The New York Times has just published an excellent overview of the plight of state archives in these, let's say "interesting times." The proliferation of digital records (and the unwritten or untested legalities surrounding them) combined with an increasingly successful push for smaller government, is currently hobbling many state archival departments, Georgia's being only the most extreme example.
In the article, Vicki Walch, the executive director of the Council of State Archivists, rightly points out that, "this is a period of time that could be the Dark Ages for public records."
Let's see what we can do to open the door and let in a little light, folks! Sign the petition if you haven't already and let your elected officials know how you feel. (Brian Kemp, you have to contact separately.)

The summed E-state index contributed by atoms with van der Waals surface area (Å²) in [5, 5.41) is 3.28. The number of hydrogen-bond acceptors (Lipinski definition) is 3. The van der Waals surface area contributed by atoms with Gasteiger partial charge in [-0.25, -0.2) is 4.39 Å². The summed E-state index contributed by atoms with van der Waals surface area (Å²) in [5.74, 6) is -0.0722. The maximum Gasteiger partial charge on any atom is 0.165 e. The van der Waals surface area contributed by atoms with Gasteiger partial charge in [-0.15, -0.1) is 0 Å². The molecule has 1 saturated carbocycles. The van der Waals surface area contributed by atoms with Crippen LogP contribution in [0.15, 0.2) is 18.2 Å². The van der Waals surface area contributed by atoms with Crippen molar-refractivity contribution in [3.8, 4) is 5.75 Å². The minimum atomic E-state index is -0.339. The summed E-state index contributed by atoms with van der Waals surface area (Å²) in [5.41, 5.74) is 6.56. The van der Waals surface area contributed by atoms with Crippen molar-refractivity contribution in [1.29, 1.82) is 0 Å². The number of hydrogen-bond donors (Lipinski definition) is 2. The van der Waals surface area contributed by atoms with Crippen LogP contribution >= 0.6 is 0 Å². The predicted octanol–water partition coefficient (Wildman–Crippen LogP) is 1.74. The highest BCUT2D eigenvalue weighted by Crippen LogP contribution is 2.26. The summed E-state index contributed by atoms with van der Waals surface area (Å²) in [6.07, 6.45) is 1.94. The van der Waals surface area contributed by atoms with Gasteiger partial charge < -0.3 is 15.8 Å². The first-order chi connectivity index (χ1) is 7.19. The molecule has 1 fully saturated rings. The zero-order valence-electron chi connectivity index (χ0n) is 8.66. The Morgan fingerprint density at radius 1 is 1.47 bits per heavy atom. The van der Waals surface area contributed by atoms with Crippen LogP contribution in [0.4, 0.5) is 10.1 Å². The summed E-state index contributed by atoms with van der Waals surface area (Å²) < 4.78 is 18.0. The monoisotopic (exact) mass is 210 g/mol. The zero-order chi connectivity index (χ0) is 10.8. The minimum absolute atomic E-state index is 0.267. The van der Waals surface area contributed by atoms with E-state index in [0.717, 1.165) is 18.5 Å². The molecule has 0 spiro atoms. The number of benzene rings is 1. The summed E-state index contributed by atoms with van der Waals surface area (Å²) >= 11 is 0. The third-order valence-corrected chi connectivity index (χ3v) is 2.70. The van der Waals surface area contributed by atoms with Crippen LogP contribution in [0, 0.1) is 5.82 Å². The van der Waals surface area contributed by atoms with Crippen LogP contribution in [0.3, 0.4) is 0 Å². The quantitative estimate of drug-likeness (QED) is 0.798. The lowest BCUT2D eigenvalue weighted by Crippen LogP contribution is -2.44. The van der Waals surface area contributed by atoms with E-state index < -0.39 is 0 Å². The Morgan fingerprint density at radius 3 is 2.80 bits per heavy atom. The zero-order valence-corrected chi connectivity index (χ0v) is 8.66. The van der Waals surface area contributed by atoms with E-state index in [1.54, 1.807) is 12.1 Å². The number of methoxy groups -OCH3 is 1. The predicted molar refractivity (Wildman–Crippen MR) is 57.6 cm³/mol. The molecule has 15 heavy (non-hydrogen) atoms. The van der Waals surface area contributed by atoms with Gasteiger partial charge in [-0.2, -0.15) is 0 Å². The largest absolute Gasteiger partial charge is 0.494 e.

Budget Cuts to Archives Put History Out of Reach
The Georgia Archives, which holds both historical curiosities and virtually every important state government document ever created, is about to become nearly impossible to visit.
In November, a round of government budget cuts will reduce the staff to three, one of them the maintenance man. Thousands of documents that pour in every month are likely to languish because no one will be available to sort through them, archives officials said. People who view accurate and open government records as the bedrock of democracy are outraged.